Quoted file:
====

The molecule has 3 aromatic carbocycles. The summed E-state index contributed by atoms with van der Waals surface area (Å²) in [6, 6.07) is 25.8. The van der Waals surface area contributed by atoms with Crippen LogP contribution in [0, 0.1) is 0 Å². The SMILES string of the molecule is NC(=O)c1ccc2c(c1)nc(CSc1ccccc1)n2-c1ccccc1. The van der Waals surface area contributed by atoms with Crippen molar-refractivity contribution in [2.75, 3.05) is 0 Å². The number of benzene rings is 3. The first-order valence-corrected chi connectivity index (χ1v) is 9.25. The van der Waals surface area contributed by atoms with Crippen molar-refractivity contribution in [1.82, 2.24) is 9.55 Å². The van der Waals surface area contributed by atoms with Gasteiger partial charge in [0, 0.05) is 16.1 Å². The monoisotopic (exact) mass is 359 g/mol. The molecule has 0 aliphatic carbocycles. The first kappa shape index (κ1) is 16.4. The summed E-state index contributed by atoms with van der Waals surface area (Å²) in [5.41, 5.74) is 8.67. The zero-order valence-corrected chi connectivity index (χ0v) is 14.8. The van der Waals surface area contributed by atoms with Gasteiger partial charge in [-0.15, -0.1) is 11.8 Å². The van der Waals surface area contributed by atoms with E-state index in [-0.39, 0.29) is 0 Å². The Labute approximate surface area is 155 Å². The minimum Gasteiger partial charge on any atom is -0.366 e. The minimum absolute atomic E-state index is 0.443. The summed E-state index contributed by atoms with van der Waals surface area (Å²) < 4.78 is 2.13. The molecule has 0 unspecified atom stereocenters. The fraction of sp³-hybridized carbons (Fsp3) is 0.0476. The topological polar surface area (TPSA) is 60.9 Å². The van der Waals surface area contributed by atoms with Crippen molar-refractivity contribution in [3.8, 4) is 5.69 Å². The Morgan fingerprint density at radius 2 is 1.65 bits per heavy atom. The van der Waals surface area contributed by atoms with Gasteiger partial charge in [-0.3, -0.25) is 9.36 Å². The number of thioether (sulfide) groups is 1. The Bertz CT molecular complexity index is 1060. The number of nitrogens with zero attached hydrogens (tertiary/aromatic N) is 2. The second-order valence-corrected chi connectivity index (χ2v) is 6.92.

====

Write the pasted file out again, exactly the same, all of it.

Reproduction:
The molecule has 3 aromatic carbocycles. The summed E-state index contributed by atoms with van der Waals surface area (Å²) in [6, 6.07) is 25.8. The van der Waals surface area contributed by atoms with Crippen LogP contribution in [0, 0.1) is 0 Å². The SMILES string of the molecule is NC(=O)c1ccc2c(c1)nc(CSc1ccccc1)n2-c1ccccc1. The van der Waals surface area contributed by atoms with Crippen molar-refractivity contribution in [2.75, 3.05) is 0 Å². The number of benzene rings is 3. The first-order valence-corrected chi connectivity index (χ1v) is 9.25. The van der Waals surface area contributed by atoms with Crippen molar-refractivity contribution in [1.82, 2.24) is 9.55 Å². The van der Waals surface area contributed by atoms with Gasteiger partial charge in [0, 0.05) is 16.1 Å². The monoisotopic (exact) mass is 359 g/mol. The molecule has 0 aliphatic carbocycles. The first kappa shape index (κ1) is 16.4. The summed E-state index contributed by atoms with van der Waals surface area (Å²) in [5.41, 5.74) is 8.67. The zero-order valence-corrected chi connectivity index (χ0v) is 14.8. The van der Waals surface area contributed by atoms with Gasteiger partial charge in [-0.15, -0.1) is 11.8 Å². The van der Waals surface area contributed by atoms with E-state index in [-0.39, 0.29) is 0 Å². The Labute approximate surface area is 155 Å². The minimum Gasteiger partial charge on any atom is -0.366 e. The minimum absolute atomic E-state index is 0.443. The summed E-state index contributed by atoms with van der Waals surface area (Å²) < 4.78 is 2.13. The molecule has 0 unspecified atom stereocenters. The fraction of sp³-hybridized carbons (Fsp3) is 0.0476. The topological polar surface area (TPSA) is 60.9 Å². The van der Waals surface area contributed by atoms with Crippen molar-refractivity contribution in [3.8, 4) is 5.69 Å². The Morgan fingerprint density at radius 2 is 1.65 bits per heavy atom. The van der Waals surface area contributed by atoms with Gasteiger partial charge in [-0.3, -0.25) is 9.36 Å². The number of thioether (sulfide) groups is 1. The Bertz CT molecular complexity index is 1060. The number of nitrogens with zero attached hydrogens (tertiary/aromatic N) is 2. The second-order valence-corrected chi connectivity index (χ2v) is 6.92.